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In Praise of Post-Menopausal Zest

Many women see the end of their fertile years as liberating, like a ‘second youth’ — so why are we sold a different narrative?

Vicki Larson
Dec 13, 2020 · 4 min read

Almost everything I learned about sex came from books on my parents’ bedroom bookshelf, among them the 1969 best-seller “Everything You Ever Wanted to Know About Sex (But Were Afraid to Ask).”

I’m pretty sure I flipped past the section on menopause — I was in the midst of puberty so I didn’t even have a concept of what menopause was. But while doing research for my book on changing the narratives about older women, I stumbled upon a passage in the book, later made into a Woody Allen movie, that floored me:

“To many women, the menopause marks the end of their useful life. They see it as the onset of old age, the beginning of the end. Having outlived their ovaries, they think they may have outlived their usefulness as human beings. They may fear that the remaining years will just be marking time until they follow their glands into oblivion.”

The end of our “useful life”? Outlived our “usefulness as human beings”? What use would that be? Popping out babies? Is that all women are good for?

No surprise it was written by a man — Dr. David Reuben. (For the record, Reuben, who had pissed off feminists and gays for his views in this book and ones that followed, had questionable professional credentials and relied on scant academic references and eventually escaped to Costa Rica, but not before causing a lot of grief for women because of his views.)

Imagine turning to that book for help, as millions did, only to be told that. How many women, and men, believed that to be true? How might that impact their views and actions?

Honestly, no woman I know thinks she’s useless just because she no longer menstruates. While some may feel some temporary sadness about that, many more women experience what American anthropologist Margaret Mead called “post-menopausal zest.”

In a 1959 Life magazine article, Mead bemoaned the fact that society had spent too much time focusing on the brief period when a woman is raising young children — and it is brief in the course of a lifetime — and not the decades ahead of her.

“Motherhood is like being a crack tennis player or ballet dancer — it lasts just so long, then it’s over. We’ve made an abortive effort to turn women into people. We’ve sent them to school and put them in slacks. But we’ve focused on wifehood and reproductivity with no clue about what to do with mother after the children have left home. We’ve found no way of using the resources of women in the 25 years of post-menopausal zest.”

Women themselves, however, saw things differently.

The term “menopause” made its debut in English-language dictionaries in the late 1880s, but shortly after, it became a medical category, according to historian Susanne Schmidt’s fascinating book Midlife Crisis: The Feminist Origins of a Chauvinist Cliché. And because doctors were men, “rather than depicting menopause as a normal transition, they described it as an illness in need of treatment or an indication of a body in disorder.”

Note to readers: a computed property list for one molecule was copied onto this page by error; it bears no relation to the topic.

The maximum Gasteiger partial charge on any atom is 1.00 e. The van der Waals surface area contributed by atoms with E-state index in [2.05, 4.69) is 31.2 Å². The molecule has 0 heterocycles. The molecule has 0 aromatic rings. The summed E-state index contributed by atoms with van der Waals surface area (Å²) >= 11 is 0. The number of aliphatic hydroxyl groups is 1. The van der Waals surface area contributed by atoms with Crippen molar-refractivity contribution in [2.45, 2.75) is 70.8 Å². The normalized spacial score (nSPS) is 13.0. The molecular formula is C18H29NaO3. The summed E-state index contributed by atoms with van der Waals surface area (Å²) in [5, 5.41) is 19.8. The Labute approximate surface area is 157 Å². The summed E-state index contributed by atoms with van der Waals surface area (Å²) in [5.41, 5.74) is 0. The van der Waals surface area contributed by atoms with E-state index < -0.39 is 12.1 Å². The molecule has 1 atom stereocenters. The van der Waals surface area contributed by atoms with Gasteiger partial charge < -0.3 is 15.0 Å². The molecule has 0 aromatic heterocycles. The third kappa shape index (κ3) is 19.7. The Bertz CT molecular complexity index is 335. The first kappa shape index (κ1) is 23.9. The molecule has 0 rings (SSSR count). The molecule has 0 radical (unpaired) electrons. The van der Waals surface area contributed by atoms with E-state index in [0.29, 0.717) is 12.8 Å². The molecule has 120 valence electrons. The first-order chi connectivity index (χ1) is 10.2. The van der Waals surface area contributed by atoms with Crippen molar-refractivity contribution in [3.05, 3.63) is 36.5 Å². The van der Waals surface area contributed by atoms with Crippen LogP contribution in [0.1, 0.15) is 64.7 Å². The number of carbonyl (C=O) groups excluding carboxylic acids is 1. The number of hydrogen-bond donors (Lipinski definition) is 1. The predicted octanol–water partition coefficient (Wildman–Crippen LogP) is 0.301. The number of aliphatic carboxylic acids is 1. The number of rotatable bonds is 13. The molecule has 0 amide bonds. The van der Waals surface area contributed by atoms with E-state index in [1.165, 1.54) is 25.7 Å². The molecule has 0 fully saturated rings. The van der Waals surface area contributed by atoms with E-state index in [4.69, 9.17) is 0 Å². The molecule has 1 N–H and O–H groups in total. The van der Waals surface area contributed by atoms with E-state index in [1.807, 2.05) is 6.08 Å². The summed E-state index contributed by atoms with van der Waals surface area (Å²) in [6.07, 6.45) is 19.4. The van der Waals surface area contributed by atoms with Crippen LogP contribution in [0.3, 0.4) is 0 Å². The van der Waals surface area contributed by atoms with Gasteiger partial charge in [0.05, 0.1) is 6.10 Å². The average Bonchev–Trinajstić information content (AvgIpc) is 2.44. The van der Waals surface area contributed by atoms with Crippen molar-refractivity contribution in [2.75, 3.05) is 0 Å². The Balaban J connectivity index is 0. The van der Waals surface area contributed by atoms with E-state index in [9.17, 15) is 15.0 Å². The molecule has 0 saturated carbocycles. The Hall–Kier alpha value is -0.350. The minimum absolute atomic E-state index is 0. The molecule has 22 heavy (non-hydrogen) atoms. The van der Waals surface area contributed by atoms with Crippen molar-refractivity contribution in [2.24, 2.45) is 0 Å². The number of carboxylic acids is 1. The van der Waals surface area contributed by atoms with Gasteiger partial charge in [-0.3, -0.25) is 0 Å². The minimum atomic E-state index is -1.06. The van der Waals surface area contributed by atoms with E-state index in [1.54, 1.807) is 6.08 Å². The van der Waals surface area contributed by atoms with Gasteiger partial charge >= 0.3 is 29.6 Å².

Meanwhile, feminists at the time, like educator, minister and suffragist leader Anna Garlin Spencer, saw menopause for what it was — “a second youth,” when women were finally free of their domestic duties and could become “a citizen of the world.” In other words, women felt liberated no matter what the male doctors were saying.

So why are we sold a different narrative, even today? As historian Susan Mattern suggests in her book, The Slow Moon Climbs: The Science, History, and Meaning of Menopause, the medicalization and pathologizing of menopause into a “syndrome” is a way to weaken women when our power is rising, as it was in Spencer’s day and as it is now. “Dominant groups can be very creative in inventing new ways of oppressing people, she writes.

When I read about the falsehoods that have been perpetuated (by men) about menopause, a natural process all women go through, and that differ so much from how women actually experience it, I’m angry — no doubt many men and women have internalized those falsehoods, which has inevitably denied women the opportunity to fully embrace and act on our post-menopausal zest.

No more.

I’m ready to reclaim my zest. Are you?

Hey, I’m working on a book on changing the narrative about middle-aged and older women. Interested? Follow me here, on Medium, and on Twitter, Facebook or Instagram, and let’s do this. Want to learn how to create a marriage based on your values and goals? (Of course you do!) Read The New I Do: Reshaping Marriage for Skeptics, Realists and Rebels (Seal Press). You can support your local indie bookstore (please do) or order it on Amazon. And we’re now on Audible.

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Vicki Larson

Written by

Award-winning journalist, coauthor of “The New I Do: Reshaping Marriage for Skeptics, Realists and Rebels,” mom, changing the narrative about older women

Fourth Wave

Changing the world for the better, one story at a time, with a focus on women and other disempowered groups

Vicki Larson

Written by

Award-winning journalist, coauthor of “The New I Do: Reshaping Marriage for Skeptics, Realists and Rebels,” mom, changing the narrative about older women

Fourth Wave

Changing the world for the better, one story at a time, with a focus on women and other disempowered groups

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